Saturday, December 5, 2020

The Sorcerer Departs

This poem from Clark Ashton Smith (CAS) is a variant of the poem "Cycles", which was the last poem that he wrote before his death in 1961.  This early version was published in fan magazine The Acolyte in 1944.

(A draft version of this poem also appears as item #71 in the Arkham House edition of The Black Book of Clark Ashton Smith).

It's also probably the first poem by CAS that I ever read, since Donald Sidney-Fryer used it as the coda for his 1978 volume Emperor of Dreams: A Clark Ashton Smith Bibliography, a book that I had access to long before I ever saw any collection of CAS' verse.

The full text of "The Sorcerer Departs" is not available on The Eldritch Dark, so here it is:

I pass . . . but in this lone and crumbling tower,
Builded against the burrowing seas of chaos,
My volumes and my philtres shall abide:
Poisons more dear than any mithridate,
And spells far sweeter than the speech of love . . .

Half-shapen dooms shall slumber in my vaults,
And in my volumes cryptic runes that shall
Outblast the pestilence, outgnaw the worm
When loosed by alien wizards on strange years
Under the blackened moon and paling sun.

After all these years, this is still one of my favorite poems from CAS.  Using the classic English form of blank verse in iambic pentameter (so familiar from the plays of William Shakespeare), CAS delivers some of his most characteristic and spellbinding phrases, such as "the burrowing seas of chaos" and "cryptic runes that shall / Outblast the pestilence, outgnaw the worm".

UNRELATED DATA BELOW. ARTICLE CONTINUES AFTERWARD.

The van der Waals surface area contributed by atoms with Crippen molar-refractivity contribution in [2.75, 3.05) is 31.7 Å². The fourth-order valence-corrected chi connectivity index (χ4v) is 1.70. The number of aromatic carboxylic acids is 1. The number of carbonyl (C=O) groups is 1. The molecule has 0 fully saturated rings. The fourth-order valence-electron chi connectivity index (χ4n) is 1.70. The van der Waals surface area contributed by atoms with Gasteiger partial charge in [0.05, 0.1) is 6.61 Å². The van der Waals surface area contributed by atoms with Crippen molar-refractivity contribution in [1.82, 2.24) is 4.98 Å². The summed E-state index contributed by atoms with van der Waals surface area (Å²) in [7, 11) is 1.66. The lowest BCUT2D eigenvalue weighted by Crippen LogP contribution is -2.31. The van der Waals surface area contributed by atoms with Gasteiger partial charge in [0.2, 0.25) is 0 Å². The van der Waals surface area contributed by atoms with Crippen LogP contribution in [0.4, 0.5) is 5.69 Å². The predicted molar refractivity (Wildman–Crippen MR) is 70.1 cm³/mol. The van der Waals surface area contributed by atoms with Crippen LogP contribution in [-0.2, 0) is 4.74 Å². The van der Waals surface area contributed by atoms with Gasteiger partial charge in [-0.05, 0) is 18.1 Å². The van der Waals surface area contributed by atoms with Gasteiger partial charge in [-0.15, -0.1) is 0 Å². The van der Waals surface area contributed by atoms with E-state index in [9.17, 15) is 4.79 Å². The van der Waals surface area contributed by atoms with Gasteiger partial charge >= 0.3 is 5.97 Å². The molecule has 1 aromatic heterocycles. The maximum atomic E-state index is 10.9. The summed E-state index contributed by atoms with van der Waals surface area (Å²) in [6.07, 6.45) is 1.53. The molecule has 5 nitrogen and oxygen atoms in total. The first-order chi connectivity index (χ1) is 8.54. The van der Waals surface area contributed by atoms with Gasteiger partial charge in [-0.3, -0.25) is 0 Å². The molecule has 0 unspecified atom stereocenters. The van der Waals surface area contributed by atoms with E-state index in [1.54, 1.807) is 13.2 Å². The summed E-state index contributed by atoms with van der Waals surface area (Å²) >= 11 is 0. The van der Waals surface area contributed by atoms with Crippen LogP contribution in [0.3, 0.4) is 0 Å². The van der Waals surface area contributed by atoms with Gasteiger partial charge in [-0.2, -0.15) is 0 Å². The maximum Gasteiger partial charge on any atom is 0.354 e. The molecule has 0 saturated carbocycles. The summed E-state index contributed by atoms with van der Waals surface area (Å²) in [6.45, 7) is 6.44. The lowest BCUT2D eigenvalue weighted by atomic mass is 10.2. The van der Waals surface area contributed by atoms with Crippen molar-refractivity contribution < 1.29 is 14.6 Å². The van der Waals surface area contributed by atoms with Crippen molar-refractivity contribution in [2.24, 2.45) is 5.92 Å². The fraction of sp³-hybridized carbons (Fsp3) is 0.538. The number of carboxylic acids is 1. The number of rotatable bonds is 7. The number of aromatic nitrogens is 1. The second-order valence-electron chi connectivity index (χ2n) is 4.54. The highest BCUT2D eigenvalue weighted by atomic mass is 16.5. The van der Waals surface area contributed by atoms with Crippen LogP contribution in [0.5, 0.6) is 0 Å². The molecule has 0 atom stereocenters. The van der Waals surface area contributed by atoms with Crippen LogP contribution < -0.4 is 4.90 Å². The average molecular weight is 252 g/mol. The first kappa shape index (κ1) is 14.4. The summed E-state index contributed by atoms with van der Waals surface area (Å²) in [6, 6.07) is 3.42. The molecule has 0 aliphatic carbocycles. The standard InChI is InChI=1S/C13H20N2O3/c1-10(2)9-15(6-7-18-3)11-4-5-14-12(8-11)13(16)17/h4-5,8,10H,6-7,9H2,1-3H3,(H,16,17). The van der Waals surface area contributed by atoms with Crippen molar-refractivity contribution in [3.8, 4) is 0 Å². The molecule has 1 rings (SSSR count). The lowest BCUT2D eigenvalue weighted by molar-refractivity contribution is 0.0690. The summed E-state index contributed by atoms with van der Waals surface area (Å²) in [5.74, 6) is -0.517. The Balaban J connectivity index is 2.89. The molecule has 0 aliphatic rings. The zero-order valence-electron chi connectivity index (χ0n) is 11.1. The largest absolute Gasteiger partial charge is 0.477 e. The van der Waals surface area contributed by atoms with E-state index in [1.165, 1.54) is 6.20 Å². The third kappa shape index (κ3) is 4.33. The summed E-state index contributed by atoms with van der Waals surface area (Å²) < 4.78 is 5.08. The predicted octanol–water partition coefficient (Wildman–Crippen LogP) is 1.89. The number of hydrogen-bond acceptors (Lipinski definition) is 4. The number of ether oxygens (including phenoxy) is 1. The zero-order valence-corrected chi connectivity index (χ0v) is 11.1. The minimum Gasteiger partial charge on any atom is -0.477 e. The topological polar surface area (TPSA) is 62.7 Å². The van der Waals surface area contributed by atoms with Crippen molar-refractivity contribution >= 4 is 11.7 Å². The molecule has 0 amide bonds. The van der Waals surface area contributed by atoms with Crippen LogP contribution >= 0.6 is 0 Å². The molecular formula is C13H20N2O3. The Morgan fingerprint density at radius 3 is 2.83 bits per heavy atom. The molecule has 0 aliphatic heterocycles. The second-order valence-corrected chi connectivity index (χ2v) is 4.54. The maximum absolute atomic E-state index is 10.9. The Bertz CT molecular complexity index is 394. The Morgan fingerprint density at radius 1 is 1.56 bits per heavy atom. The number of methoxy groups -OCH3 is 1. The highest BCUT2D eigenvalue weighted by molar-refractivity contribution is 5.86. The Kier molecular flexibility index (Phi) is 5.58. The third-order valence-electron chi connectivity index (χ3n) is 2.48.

Presented as the last thoughts of a mage at the end of some phase of existence, it's hard not to read something of the author and his own legacy into these lines.  At the time that CAS wrote "The Sorcerer Departs", his works of fiction had just started to be issued in hardcover by Arkham House, giving him the assurance that some part of his creative output would persist.

Following this train of thought, the act of reading "cryptic runes" penned by CAS is the act of releasing the "Half-shapen dooms" that the poet describes.  By extension, that makes those of us who read CAS today the very "alien wizards" he so wisely prophecies.  I can't think of a better way for a writer to sum up his life's work and his hopes for the future.


  1. "Half-shapen dooms" could refer to parts of his opus that were left unfinished, or perhaps even merely implied without being elaborated on.

    And now we, the alien wizards from strange years, seek to decipher his cryptic runes and loose them under the blackened moon and paling sun.

  2. Even CAS' fragments and unfinished works (such as those found in "The Black Book") ring with the vital creative energy that was his greatest gift. Those "Half-shapen dooms" may be incomplete, but for his readers they are rough gateways that still provide entrée into rich realms of the imagination!